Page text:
I have multiple user-end devices, and there isn’t a distinct primary one.

OpenVPN

Most of my end-user devices are connected via a VPN. While the VPN itself has no route to the outside internet, it enables my machines to have direct routes even when behind a NAT. Nodes in the VPN automatically get world-readable A and AAAA records to point to their internal addresses. This way, each node in the VPN is able to access other nodes via domain name.

The VPN itself does not carry authentication significance, so im able to let other people join their nodes. Its primarily a mean of NAT traversal.

SSH Certificates

Most of the Nodes have a SSH server running and are set up to trust my SSH CA keypair. I use that keypair to sign the ssh keypairs on the user-end machines. By using certificates, i dont need to maintain the authorized_keys files. This would be really messy in a N:M clients:servers situation.

Depending on security aspects, some nodes have different settings. This is a mean to integrate with the security policy of other organisations.

Mosh

Mosh provides good resilience against bad network connectivity. It piggybacks on SSH for authentication. The VPN goes over UDP, so it doesn’t hurt the resilience of mosh.

tmux

Tmux is the persistence layer. Some nodes have tmux sessions running.

Desktop Environment

I have my shell and desktop settins tracked in git, allowing me to reproduce the same working environment on different machines. I use i3 as window manager and urxvt as terminal emulator. The setup is kept simple, every window is maximized with a single bar for switching windows (like browser tabs). This is helpful for distraction-free working.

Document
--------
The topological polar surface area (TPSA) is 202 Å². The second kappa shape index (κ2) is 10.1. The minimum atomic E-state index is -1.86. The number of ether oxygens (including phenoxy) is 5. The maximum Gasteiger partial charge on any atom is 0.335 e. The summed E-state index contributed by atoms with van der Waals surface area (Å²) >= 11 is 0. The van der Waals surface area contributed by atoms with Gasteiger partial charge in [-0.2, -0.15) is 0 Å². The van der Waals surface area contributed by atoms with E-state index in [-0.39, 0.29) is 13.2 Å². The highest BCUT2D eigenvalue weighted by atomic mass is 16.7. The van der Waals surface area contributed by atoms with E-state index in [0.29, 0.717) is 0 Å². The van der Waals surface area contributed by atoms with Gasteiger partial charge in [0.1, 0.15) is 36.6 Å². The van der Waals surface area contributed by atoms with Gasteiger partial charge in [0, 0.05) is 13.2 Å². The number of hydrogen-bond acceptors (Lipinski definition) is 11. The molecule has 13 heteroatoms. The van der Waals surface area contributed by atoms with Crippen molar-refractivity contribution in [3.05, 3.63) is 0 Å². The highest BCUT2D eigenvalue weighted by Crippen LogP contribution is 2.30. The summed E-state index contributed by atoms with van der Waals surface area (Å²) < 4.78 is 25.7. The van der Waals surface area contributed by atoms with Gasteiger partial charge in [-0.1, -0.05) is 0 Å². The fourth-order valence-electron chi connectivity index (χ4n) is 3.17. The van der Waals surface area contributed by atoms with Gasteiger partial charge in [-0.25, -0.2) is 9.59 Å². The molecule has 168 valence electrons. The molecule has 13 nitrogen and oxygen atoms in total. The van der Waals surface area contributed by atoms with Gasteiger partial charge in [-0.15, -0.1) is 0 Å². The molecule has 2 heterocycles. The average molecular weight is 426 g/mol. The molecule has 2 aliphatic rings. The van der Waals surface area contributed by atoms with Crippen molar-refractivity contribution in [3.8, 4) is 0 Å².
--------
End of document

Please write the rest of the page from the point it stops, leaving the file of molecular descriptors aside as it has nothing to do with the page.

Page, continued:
Notifications work by propagating BEL control characters across tmux sessions. When urxvt receives a BEL control character, it sets its “urgent” window property, allowing i3 to give its tab a signal color. This scales well with the N:M relationship of user-end devices and applications.

Backup

Most nodes dont have data that needs to be backed up. Non-sensitive data is distributed across selected nodes via bittorrent, sensitive data is usually tracked with git. There is a node that has bare repos and functions as a canonical remote, but in practice im free to pull from any other SSH-reachable node.